And funny : the text on page 110 says :

Those prayers and chants ( they do it 3 days I believe)
are not needed for disciples of a Holy Teacher
who have worked under HIS Guidance

He will immediatally be attracted by/into the Light
and not to the side-sub-tunnels of seducing attraction
all around , in the main chakra exit tunnel.
(paraphrased)

About losing ego even under this guidance
and frequently diving and washing in the Shabd
even after knowing experiencing : "That's Me, . ."
yes some ego died ( better : It was forgotten)

but we take it up again

Dying while alive would be nice to have it happen often. :-)
and we received the 4 means to do it

It happens by submission and HE doing some little adjustments all the time
OMG

777


One of my favorite crazy stories from the Sikh/Sant Mat tradition is that of Kal, the ruler of the lower realms of creation, earning his exalted position from God after standing on one leg, and one foot, for many yugas -- which is a really long time. Who knew that lower gods have legs and feet just like us?

Maybe he wore Gucci's and an ostrich skin jacket too :)

I always saw it as a metaphor for the super duper creative
power of individuated consciousness. Well, not always but
it makes me feel smart to say it.

Could be totally a fable as you suggest though. A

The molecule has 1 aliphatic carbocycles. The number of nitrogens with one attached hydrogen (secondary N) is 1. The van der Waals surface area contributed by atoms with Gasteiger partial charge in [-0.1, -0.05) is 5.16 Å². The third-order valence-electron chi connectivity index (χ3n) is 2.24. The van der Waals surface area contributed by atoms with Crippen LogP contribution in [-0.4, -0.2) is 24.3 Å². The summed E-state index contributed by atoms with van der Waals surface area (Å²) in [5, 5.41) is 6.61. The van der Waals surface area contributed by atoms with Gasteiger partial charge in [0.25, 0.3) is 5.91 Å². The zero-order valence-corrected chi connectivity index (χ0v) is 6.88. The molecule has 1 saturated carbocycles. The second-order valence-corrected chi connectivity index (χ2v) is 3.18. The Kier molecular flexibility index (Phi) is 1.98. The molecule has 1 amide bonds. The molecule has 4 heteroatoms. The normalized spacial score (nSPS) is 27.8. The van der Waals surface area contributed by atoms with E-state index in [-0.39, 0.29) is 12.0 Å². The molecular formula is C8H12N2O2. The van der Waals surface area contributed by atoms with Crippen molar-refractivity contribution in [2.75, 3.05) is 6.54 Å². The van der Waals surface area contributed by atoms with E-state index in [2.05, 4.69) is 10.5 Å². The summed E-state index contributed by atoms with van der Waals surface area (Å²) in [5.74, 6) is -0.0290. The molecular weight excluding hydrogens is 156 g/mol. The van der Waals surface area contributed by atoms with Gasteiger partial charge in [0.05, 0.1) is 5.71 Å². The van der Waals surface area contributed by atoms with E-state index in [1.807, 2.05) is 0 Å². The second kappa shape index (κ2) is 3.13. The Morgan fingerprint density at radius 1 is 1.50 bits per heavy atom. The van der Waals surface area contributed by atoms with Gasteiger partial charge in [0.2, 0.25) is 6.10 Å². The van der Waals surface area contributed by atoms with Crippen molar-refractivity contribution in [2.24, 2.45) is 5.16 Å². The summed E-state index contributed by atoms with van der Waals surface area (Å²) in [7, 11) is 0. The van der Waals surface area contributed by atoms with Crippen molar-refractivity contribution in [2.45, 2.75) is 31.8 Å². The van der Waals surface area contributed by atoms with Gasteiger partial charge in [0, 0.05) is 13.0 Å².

bedtime story to outrage skeptics and delight nutty
believers at the same time.

Appreciative Reader: "But why do you think that, JB?"

My understanding that feelings precipitate the interpretative response is in part due to the same dynamic occuring with intensely negative emotional states. As mentioned, the world that presented for these people is disjointed, absolutely everything is wrong, and the secret of life is found to be that the world is saturated with malevolence and doom.

You don't think that this existential interpretation flows from the intensity of the negative affective state in which they are locked? If not, where is it coming from? Would you contend people tapping into the funamental nature of existence via their negative states?

If not, the converse seems very probable as well, in that people are not tapping into the fundamental nature of existence with intensely positive "mystical experiences" but are experiencing the interpretative "afterglow" following the intensely positive states.

Spence: "The notion that an intense emotional state precedes an intense experience in meditation or prayer is unsupported."